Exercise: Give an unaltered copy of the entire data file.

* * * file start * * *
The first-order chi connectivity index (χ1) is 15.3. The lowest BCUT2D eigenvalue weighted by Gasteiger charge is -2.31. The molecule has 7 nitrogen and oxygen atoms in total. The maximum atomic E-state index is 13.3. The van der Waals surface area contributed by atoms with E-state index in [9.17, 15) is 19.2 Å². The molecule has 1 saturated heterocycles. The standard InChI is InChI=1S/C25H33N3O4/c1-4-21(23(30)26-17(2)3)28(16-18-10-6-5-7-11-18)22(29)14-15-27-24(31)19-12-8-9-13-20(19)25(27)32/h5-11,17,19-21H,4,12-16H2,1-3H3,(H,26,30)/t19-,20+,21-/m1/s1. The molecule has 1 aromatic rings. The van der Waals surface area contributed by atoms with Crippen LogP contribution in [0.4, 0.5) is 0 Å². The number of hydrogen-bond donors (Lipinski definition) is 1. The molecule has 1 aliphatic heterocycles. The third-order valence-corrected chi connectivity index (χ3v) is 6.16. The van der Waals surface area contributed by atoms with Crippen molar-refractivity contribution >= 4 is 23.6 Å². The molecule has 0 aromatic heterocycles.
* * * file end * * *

The first-order chi connectivity index (χ1) is 15.3. The lowest BCUT2D eigenvalue weighted by Gasteiger charge is -2.31. The molecule has 7 nitrogen and oxygen atoms in total. The maximum atomic E-state index is 13.3. The van der Waals surface area contributed by atoms with E-state index in [9.17, 15) is 19.2 Å². The molecule has 1 saturated heterocycles. The standard InChI is InChI=1S/C25H33N3O4/c1-4-21(23(30)26-17(2)3)28(16-18-10-6-5-7-11-18)22(29)14-15-27-24(31)19-12-8-9-13-20(19)25(27)32/h5-11,17,19-21H,4,12-16H2,1-3H3,(H,26,30)/t19-,20+,21-/m1/s1. The molecule has 1 aromatic rings. The van der Waals surface area contributed by atoms with Crippen LogP contribution in [0.4, 0.5) is 0 Å². The number of hydrogen-bond donors (Lipinski definition) is 1. The molecule has 1 aliphatic heterocycles. The third-order valence-corrected chi connectivity index (χ3v) is 6.16. The van der Waals surface area contributed by atoms with Crippen molar-refractivity contribution >= 4 is 23.6 Å². The molecule has 0 aromatic heterocycles.